American Sociological Association

Search

Search

The search found 260 results in 0.03 seconds.

Search results

  1. Emergence of Third Spaces: Exploring Trans Students’ Campus Climate Perceptions Within Collegiate Environments

    Our study aims to understand trans students’ perceptions of campus climate, with a particular focus on students’ demographics, academic experiences, and cocurricular experiences. We use Bhabha’s concept of third space as an epistemological lens and Rankin and Reason’s transformational tapestry model as a theoretical framework. Using a national sample of 207 trans collegians from the National LGBTQ Alumnx Survey, we utilize regression analysis supplemented by an analysis of open-ended responses to highlight the experiences of trans respondents.

  2. Trouble in Tech Paradise

    The structures of the tech industry, with its dependence on highly skilled immigrant workers, and the H-1B visa, with its dependence on sponsoring companies, bind tech workers in a cycle of legal violence.

  3. Trends in U.S. Gender Attitudes, 1977 to 2018: Gender and Educational Disparities

    These figures display gender- and education-related gaps in U.S. gender attitudes from 1977 to 2018. The authors use data from the General Social Survey (N = 57,224) to estimate the historical trajectory of U.S. attitudes about women in politics, familial roles, and working motherhood. Of all attitudes analyzed, Americans hold the most liberal attitudes toward women in politics, with no gender gap and little educational difference on this issue. Attitudes toward familial roles have the largest educational gap but a small gender difference.

  4. Intracohort Trends in Ethnic Earnings Gaps: The Role of Education

    This study demonstrates that studying ethnic/racial inequality on the basis of cross-sectional data conceals how such inequality might unfold over the life course. Moving beyond a snapshot perspective, we ask, Do Israel’s Jewish ethnic groups differ in their long-term earnings trajectories? Analyzing nearly 20 years of registered earnings data, the authors find that for the same cohort (25- to 32-year-old Jews in 1995), the ethnic earnings gap has widened over these years.

  5. Are Robots Stealing Our Jobs?

    The media and popular business press often invoke narratives that reflect widespread anxiety that robots may be rendering humans obsolete in the workplace. However, upon closer examination, many argue that automation, including robotics and artificial intelligence, is spreading unevenly throughout the labor market, such that middle-skill occupations that do not require a college degree are more likely to be affected adversely because they are easier to automate than high-skill occupations.

  6. Queer Integrative Marginalization: LGBTQ Student Integration Strategies at an Elite University

    The author draws on the oral histories of 44 LGBTQ Princeton alumni who graduated from 1960 to 2011 to examine student strategies for negotiating marginal identities when integrating into an elite university. Even with greater LGBTQ visibility and resources at the institutional level, LGBTQ students’ experiences and strategies suggest that we question the larger social narrative of linear progress.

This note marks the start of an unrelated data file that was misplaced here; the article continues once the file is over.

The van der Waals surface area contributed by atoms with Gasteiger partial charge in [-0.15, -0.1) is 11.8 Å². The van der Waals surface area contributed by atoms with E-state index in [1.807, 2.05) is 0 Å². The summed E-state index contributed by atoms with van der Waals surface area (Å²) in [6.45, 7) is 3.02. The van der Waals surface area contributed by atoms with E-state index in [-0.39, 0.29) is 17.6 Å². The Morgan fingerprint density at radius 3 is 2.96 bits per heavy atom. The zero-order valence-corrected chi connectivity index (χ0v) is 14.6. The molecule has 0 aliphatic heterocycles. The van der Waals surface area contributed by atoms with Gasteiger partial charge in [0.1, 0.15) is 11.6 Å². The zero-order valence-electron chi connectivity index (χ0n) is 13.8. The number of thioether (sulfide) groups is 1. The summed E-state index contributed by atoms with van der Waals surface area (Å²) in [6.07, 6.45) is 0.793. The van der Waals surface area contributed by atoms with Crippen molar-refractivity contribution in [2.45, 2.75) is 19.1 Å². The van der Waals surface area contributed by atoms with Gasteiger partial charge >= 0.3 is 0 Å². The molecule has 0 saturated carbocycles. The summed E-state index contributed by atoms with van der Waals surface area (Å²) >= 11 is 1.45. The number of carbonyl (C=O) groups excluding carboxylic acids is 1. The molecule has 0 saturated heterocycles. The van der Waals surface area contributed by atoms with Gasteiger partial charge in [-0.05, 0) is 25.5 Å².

7. Honorary Whites? Asian American Women and the Dominance Penalty

    Women face a double bind in positions of leadership; they are expected to display authority in order to appear competent but are judged as socially deficient if they are perceived to be too dominant. This dominance penalty is well documented, but most studies examine reactions only to white women’s leadership displays.
  8. Feeling at Home in the Neighborhood: Belonging, the House and the Plaza in Helsinki and Madrid

    Drawing on multisited ethnographic fieldwork in two historic, attractive, and socially mixed neighborhoods, Kumpula in Helsinki and Malasaña in Madrid, this paper examines what makes people feel at home (or not) in their neighborhood. Marrying the literatures on social belonging and materiality, we analyze the interactions through which local places, people, and materials become familiar and personal. We identify the house in Kumpula and the plaza in Madrid as “everyday totems” that weave local life and community together.

  9. The Civic Side of Diversity: Ambivalence and Belonging at the Neighborhood Level

    Although diversity has become a cherished ideal for Americans, a growing literature suggests that many are also ambivalent about lived experiences of diversity. Focusing on three historically homogeneous neighborhoods in Atlanta, Minneapolis, and Los Angeles, this paper explores the “civic talk” used to express this ambivalence through interrelated frames of social order and civic engagement. In all three neighborhoods, long‐term residents and neighborhood association members speak fluently about race, class, and other forms of diversity in their neighborhoods.

  10. Do China’s Environmental Gains at Home Fuel Forest Loss Abroad?: A Cross-National Analysis

    The theory and empirical research on ecologically unequal exchange serves as the starting point for this study. We expand the research frontier it in a novel way by applying the theory to China and empirically testing if forestry export flows from low-and middle-income nations to China  are related to increased forest loss in the exporting nations. In doing so, we analyze data for 75 low-and middle-income nations using ordinary least squares regression and find support for our main hypothesis.